La Galissonniere. La Jonquiere. Card Money
C.W. Jefferys' notes about this picture from The Picture Gallery of Canadian History Volume 1
Under the French regime in Canada money was counted in livres, sols and deniers. Until 1717, the livre, equivalent to the franc, was worth 15 sols in Canada and 20 sols in France, while the sol consisted of 12 deniers. Old French accounts often use the signs L, s and d, these, of course, refer to the livres, sols and deniers, and it is only a coincidence that they should be the same as those which indicate the English pounds, shillings and pence.
There was always a scarcity of coinage in New France. The Intendants, who had charge of the finances of the colony, in order to provide a medium of currency, issued card or paper money at various times until the conquest. The first issues were put into circulation in 1685 by the Intendant, Meulles, and since there was neither press nor paper mill in Canada he used playing cards, writing the denomination and his signature on their plain backs and stamping them with his seal. This was the first paper money issued in America. Card money was suppressed in 1717, but twelve years later the need for currency compelled the authorities to resume its use; henceforth it was made from plain cardboard, and bore the royal arms. In the last years of the French regime, Bigot, the corrupt Intendant, adopted the form of ordonnances, orders on the Quebec Treasury, which were printed in France in blank form on ordinary writing paper, and filled in by him in Canada. He flooded the country with over eighty million livres of this paper money.
The denominations of card money ranged from 7 sols to 100 livres. Of several issues no specimens have survived; but of others a number are to be found in various public and private collections.
Interest in the natural sciences was stimulated greatly in Canada by the Count de Ia Galisonniere, during his short term of office as Governor, 1747-1749. He was himself an associate member of the Academy, and he sent instructions to the commanding officers of posts throughout the west and north, urging them to collect and transport specimens of the natural products of the country. While he was Governor, the celebrated Swedish botanist, Peter Kalm, visited Canada in the course of his travels in North America, and was cordially welcomed by Galisonniere. Kalm speaks with admiration of the scientific knowledge of the Governor, and remarks on the keen interest in literature and natural history shown by the leading people of the colony.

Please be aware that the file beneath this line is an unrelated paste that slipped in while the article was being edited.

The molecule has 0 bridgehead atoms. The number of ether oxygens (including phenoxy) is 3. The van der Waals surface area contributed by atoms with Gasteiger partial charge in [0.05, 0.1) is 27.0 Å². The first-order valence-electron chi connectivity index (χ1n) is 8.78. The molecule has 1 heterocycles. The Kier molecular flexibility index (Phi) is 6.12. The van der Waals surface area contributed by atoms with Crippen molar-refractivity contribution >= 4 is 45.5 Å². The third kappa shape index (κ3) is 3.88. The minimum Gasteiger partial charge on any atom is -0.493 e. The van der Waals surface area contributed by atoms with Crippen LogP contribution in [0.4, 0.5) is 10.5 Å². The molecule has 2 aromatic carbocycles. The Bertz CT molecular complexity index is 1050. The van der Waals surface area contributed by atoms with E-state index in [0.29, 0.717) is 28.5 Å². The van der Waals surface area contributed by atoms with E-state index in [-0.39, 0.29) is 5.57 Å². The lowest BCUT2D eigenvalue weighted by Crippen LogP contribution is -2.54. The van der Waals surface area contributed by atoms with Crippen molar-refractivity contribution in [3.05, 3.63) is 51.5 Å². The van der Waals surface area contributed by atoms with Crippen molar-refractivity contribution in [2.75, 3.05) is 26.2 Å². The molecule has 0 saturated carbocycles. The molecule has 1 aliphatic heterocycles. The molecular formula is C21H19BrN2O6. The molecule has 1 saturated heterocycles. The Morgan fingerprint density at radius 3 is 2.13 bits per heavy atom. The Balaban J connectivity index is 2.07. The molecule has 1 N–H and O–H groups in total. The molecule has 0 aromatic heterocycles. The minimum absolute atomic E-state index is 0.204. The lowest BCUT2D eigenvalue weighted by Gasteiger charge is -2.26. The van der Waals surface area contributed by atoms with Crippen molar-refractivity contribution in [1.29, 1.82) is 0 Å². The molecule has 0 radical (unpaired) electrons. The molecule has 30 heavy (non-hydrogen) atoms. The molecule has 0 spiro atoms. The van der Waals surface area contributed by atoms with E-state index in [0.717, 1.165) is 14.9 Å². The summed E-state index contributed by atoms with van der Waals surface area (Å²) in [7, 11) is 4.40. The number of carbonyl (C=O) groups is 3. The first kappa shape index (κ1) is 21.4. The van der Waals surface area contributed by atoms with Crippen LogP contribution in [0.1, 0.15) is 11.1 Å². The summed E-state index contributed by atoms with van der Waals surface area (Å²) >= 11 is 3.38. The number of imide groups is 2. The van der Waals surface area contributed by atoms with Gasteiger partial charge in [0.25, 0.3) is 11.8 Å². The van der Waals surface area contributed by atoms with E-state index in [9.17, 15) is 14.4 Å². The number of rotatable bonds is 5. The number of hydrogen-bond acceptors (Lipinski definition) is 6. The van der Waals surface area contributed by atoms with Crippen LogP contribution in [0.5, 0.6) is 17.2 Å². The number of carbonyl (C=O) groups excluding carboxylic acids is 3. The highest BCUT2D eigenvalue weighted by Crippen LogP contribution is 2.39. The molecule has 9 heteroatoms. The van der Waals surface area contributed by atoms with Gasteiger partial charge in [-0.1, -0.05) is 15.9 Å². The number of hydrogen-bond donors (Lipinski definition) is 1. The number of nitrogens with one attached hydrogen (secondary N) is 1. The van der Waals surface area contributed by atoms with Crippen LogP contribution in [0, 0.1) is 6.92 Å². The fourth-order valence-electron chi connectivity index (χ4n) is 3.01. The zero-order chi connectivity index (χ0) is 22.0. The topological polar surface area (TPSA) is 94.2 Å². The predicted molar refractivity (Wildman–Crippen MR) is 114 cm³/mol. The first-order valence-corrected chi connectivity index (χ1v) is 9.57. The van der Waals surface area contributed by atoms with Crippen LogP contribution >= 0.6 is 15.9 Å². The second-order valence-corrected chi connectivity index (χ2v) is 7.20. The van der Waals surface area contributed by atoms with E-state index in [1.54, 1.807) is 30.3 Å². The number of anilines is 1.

Jacques Pierre de Taffanel, Marquis de la Jonquiere, served in both the French army and navy, attaining the rank of Admiral. Appointed Governor of Canada, the fleet in which he sailed in 1747 was defeated and Jonquiere was captured and held prisoner in England for two years. Galisonniere was sent to Canada as Administrator during his imprisonment. On his release, Jonquiere proceeded to Canada and took up his government, which he held until his death at Quebec in 1752.
- Jefferys, Charles W. (1942) The Picture Gallery of Canadian History Volume 1, p.217